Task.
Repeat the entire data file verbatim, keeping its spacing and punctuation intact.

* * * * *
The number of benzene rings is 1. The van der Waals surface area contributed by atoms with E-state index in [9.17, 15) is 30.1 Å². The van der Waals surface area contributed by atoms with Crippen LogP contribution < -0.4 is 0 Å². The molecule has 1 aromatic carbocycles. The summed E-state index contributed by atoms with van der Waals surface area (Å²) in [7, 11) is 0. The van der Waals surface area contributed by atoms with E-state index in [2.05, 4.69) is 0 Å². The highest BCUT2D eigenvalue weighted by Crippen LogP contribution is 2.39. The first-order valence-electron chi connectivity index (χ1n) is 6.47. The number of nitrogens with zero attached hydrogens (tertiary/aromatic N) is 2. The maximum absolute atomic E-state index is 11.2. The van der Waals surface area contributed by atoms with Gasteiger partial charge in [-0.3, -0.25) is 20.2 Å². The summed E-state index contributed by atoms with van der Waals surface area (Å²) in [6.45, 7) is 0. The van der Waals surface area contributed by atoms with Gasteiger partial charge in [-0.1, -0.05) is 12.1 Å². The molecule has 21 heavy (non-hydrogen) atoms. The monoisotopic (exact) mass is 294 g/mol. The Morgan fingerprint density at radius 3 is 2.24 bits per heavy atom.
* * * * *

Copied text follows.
The number of benzene rings is 1. The van der Waals surface area contributed by atoms with E-state index in [9.17, 15) is 30.1 Å². The van der Waals surface area contributed by atoms with Crippen LogP contribution < -0.4 is 0 Å². The molecule has 1 aromatic carbocycles. The summed E-state index contributed by atoms with van der Waals surface area (Å²) in [7, 11) is 0. The van der Waals surface area contributed by atoms with E-state index in [2.05, 4.69) is 0 Å². The highest BCUT2D eigenvalue weighted by Crippen LogP contribution is 2.39. The first-order valence-electron chi connectivity index (χ1n) is 6.47. The number of nitrogens with zero attached hydrogens (tertiary/aromatic N) is 2. The maximum absolute atomic E-state index is 11.2. The van der Waals surface area contributed by atoms with Gasteiger partial charge in [-0.3, -0.25) is 20.2 Å². The summed E-state index contributed by atoms with van der Waals surface area (Å²) in [6.45, 7) is 0. The van der Waals surface area contributed by atoms with Gasteiger partial charge in [-0.1, -0.05) is 12.1 Å². The molecule has 21 heavy (non-hydrogen) atoms. The monoisotopic (exact) mass is 294 g/mol. The Morgan fingerprint density at radius 3 is 2.24 bits per heavy atom.